News In Brief

Talks between the US government and Microsoft broke down as a judge trying to mediate a settlement in the antitrust suit against the software giant said he was ending his effort. Federal appeals court Judge Richard Posner in Chicago said disagreements are "too deep-seated to be bridged." The judge hearing the case in Washington had postponed his ruling to allow for more negotiations, but agreed with almost all allegations in a finding last year. He said Microsoft's monopoly stifled innovation and hurt consumers by limiting choice in the marketplace. If the ruling goes against Microsoft, as expected, it would likely appeal.

Discussions between US immigration officials and Elian Gonzalez's Miami relatives are to resume today - with the latest deadline being 9 a.m. tomorrow for an agreement that would bind the relatives to hand him over if their court battle to keep him out of Cuba is unsuccessful. A spokesman for the relatives said a request by Elian's father to be given custody of his son in the US while court proceedings continue was "harming" talks with the Immigration and Naturalization Service. Elian's father, the relatives have said, should be allowed to visit his son only at their home. But a Justice Department official said Juan Miguel Gonzalez probably would be given temporary custody if he comes to the US. (Story, page 1.)

Kenneth Starr's investigation of President Clinton cost $52 million, more than any other independent counsel inquiry involving the federal government, The Washington Post reported, citing the General Accounting Office. During the past six years, five independent counsels have spent a total $95.3 million investigating the Clinton administration. While Congress allowed the independent-counsel law to expire last July, costs have continued to accumulate.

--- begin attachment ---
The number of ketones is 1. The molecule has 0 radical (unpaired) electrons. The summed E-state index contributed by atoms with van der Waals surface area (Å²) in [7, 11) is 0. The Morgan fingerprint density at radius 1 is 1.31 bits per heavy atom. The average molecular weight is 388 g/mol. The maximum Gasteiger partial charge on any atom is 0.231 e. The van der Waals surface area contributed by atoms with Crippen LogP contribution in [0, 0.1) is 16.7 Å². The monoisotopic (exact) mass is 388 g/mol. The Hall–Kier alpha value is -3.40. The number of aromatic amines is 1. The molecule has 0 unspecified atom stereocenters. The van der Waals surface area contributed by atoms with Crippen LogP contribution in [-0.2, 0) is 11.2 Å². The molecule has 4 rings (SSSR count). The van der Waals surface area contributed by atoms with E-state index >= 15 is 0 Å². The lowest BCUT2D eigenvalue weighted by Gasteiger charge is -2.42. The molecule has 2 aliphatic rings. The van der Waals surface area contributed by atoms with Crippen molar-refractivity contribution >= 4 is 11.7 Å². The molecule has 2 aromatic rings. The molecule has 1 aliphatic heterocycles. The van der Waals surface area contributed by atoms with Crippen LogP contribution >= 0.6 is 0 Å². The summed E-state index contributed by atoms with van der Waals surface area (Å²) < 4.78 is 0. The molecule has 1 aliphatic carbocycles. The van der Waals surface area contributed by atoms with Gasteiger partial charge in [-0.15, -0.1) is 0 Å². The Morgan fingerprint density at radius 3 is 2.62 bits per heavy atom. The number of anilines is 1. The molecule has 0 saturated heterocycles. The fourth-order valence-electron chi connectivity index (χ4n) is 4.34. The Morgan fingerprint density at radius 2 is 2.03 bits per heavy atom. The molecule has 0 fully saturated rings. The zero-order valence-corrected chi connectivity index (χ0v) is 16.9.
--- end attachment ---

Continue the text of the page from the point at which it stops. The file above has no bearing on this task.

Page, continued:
The Clinton administration has accused 55 countries of erecting unfair trade barriers that US officials contend are costing billions of dollars in lost sales for American exporters. In an effort to lower trade deficits, the administration identified trading partners from Argentina to Zimbabwe, as well as the European Union and Japan, it says were unfairly discriminating against US businesses. Clinton will select a number of "priority" countries later this month for investigations that could lead to cases with the World Trade Organization.

Associate Justice Stephen Thayer of the New Hampshire Supreme Court resigned after prosecutors concluded he broke the law by trying to influence the assignment of judges hearing his divorce case. Attorney General Philip McLaughlin contended the court's chief justice broke the law just by listening to Thayer, who - in exchange for stepping down - will not be prosecuted. McLaughlin issued a report accusing the entire court of ethics violations, a move that could result in three of the remaining four justices being removed.

Florida earned its first berth in the NCAA men's basketball championship game tonight. The Gators will face the Michigan State Spartans, who fell in last year's semifinals but are one of the regional top seeds this year. On the women's side, the Connecticut Huskies and Tennessee Vols, nationally ranked as No. 1 and 2 respectively, were to fight for the title last night.

(c) Copyright 2000. The Christian Science Publishing Society

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